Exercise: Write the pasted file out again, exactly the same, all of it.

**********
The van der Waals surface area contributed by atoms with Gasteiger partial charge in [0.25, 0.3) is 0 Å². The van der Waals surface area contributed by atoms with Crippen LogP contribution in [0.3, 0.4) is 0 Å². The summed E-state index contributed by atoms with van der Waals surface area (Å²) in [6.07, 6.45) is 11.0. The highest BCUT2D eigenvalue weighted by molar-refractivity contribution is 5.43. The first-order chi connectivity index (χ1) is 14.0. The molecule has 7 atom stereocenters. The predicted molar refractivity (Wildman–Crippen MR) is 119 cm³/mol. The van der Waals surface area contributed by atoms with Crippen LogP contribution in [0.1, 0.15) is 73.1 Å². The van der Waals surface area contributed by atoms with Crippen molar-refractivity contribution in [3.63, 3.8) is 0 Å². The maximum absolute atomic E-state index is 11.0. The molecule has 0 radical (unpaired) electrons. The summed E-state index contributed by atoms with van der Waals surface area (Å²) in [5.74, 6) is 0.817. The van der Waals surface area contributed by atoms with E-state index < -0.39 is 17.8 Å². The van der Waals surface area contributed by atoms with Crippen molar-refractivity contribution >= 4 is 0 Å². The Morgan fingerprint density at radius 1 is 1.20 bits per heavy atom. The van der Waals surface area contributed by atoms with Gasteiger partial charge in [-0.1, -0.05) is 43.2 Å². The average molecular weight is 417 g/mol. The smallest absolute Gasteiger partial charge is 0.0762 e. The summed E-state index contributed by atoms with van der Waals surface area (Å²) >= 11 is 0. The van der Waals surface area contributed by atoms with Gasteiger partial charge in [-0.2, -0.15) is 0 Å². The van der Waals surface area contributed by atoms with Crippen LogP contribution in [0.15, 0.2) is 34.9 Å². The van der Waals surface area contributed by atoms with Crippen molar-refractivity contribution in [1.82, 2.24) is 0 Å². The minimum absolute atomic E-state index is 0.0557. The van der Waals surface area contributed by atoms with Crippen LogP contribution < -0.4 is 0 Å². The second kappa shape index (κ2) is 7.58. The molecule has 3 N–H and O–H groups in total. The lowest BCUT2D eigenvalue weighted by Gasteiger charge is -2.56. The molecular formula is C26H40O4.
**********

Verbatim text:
The van der Waals surface area contributed by atoms with Gasteiger partial charge in [0.25, 0.3) is 0 Å². The van der Waals surface area contributed by atoms with Crippen LogP contribution in [0.3, 0.4) is 0 Å². The summed E-state index contributed by atoms with van der Waals surface area (Å²) in [6.07, 6.45) is 11.0. The highest BCUT2D eigenvalue weighted by molar-refractivity contribution is 5.43. The first-order chi connectivity index (χ1) is 14.0. The molecule has 7 atom stereocenters. The predicted molar refractivity (Wildman–Crippen MR) is 119 cm³/mol. The van der Waals surface area contributed by atoms with Crippen LogP contribution in [0.1, 0.15) is 73.1 Å². The van der Waals surface area contributed by atoms with Crippen molar-refractivity contribution in [3.63, 3.8) is 0 Å². The maximum absolute atomic E-state index is 11.0. The molecule has 0 radical (unpaired) electrons. The summed E-state index contributed by atoms with van der Waals surface area (Å²) in [5.74, 6) is 0.817. The van der Waals surface area contributed by atoms with E-state index < -0.39 is 17.8 Å². The van der Waals surface area contributed by atoms with Crippen molar-refractivity contribution >= 4 is 0 Å². The Morgan fingerprint density at radius 1 is 1.20 bits per heavy atom. The van der Waals surface area contributed by atoms with Gasteiger partial charge in [-0.1, -0.05) is 43.2 Å². The average molecular weight is 417 g/mol. The smallest absolute Gasteiger partial charge is 0.0762 e. The summed E-state index contributed by atoms with van der Waals surface area (Å²) >= 11 is 0. The van der Waals surface area contributed by atoms with Gasteiger partial charge in [-0.2, -0.15) is 0 Å². The van der Waals surface area contributed by atoms with Crippen LogP contribution in [0.15, 0.2) is 34.9 Å². The van der Waals surface area contributed by atoms with Crippen molar-refractivity contribution in [1.82, 2.24) is 0 Å². The minimum absolute atomic E-state index is 0.0557. The van der Waals surface area contributed by atoms with Crippen LogP contribution < -0.4 is 0 Å². The second kappa shape index (κ2) is 7.58. The molecule has 3 N–H and O–H groups in total. The lowest BCUT2D eigenvalue weighted by Gasteiger charge is -2.56. The molecular formula is C26H40O4.